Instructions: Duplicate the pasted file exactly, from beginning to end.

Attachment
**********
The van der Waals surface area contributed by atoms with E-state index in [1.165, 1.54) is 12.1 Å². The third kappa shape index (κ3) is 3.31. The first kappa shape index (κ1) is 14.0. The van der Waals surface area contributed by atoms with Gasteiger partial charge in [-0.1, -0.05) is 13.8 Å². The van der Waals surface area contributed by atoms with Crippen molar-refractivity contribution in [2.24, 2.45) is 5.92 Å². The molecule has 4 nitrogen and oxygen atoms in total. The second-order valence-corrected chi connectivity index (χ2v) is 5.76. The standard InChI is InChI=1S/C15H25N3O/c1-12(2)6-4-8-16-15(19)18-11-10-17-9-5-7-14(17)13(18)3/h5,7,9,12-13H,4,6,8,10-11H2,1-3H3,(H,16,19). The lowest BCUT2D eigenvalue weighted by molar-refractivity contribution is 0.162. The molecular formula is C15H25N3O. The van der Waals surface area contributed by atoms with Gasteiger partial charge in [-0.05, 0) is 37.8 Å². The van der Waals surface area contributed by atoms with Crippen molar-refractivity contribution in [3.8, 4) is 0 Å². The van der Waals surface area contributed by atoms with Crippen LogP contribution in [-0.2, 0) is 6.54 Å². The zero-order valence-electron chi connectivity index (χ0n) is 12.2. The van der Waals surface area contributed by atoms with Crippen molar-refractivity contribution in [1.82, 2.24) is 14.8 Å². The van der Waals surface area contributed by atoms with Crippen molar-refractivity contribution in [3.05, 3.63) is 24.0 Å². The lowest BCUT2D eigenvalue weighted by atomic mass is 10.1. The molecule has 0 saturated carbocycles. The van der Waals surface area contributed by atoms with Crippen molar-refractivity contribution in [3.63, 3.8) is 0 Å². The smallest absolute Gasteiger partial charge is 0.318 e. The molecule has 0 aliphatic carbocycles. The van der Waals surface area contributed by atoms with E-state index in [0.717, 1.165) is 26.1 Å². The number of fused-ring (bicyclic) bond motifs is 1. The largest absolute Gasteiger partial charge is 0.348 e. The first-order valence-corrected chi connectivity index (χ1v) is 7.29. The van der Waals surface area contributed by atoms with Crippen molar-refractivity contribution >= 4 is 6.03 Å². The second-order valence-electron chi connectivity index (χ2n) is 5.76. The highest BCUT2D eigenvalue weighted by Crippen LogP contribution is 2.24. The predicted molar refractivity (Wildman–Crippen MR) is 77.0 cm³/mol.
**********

The van der Waals surface area contributed by atoms with E-state index in [1.165, 1.54) is 12.1 Å². The third kappa shape index (κ3) is 3.31. The first kappa shape index (κ1) is 14.0. The van der Waals surface area contributed by atoms with Gasteiger partial charge in [-0.1, -0.05) is 13.8 Å². The van der Waals surface area contributed by atoms with Crippen molar-refractivity contribution in [2.24, 2.45) is 5.92 Å². The molecule has 4 nitrogen and oxygen atoms in total. The second-order valence-corrected chi connectivity index (χ2v) is 5.76. The standard InChI is InChI=1S/C15H25N3O/c1-12(2)6-4-8-16-15(19)18-11-10-17-9-5-7-14(17)13(18)3/h5,7,9,12-13H,4,6,8,10-11H2,1-3H3,(H,16,19). The lowest BCUT2D eigenvalue weighted by molar-refractivity contribution is 0.162. The molecular formula is C15H25N3O. The van der Waals surface area contributed by atoms with Gasteiger partial charge in [-0.05, 0) is 37.8 Å². The van der Waals surface area contributed by atoms with Crippen molar-refractivity contribution in [3.8, 4) is 0 Å². The van der Waals surface area contributed by atoms with Crippen LogP contribution in [-0.2, 0) is 6.54 Å². The zero-order valence-electron chi connectivity index (χ0n) is 12.2. The van der Waals surface area contributed by atoms with Crippen molar-refractivity contribution in [1.82, 2.24) is 14.8 Å². The van der Waals surface area contributed by atoms with Crippen molar-refractivity contribution in [3.05, 3.63) is 24.0 Å². The lowest BCUT2D eigenvalue weighted by atomic mass is 10.1. The molecule has 0 saturated carbocycles. The van der Waals surface area contributed by atoms with Crippen molar-refractivity contribution in [3.63, 3.8) is 0 Å². The smallest absolute Gasteiger partial charge is 0.318 e. The molecule has 0 aliphatic carbocycles. The van der Waals surface area contributed by atoms with E-state index in [0.717, 1.165) is 26.1 Å². The number of fused-ring (bicyclic) bond motifs is 1. The largest absolute Gasteiger partial charge is 0.348 e. The first-order valence-corrected chi connectivity index (χ1v) is 7.29. The van der Waals surface area contributed by atoms with Crippen molar-refractivity contribution >= 4 is 6.03 Å². The second-order valence-electron chi connectivity index (χ2n) is 5.76. The highest BCUT2D eigenvalue weighted by Crippen LogP contribution is 2.24. The predicted molar refractivity (Wildman–Crippen MR) is 77.0 cm³/mol.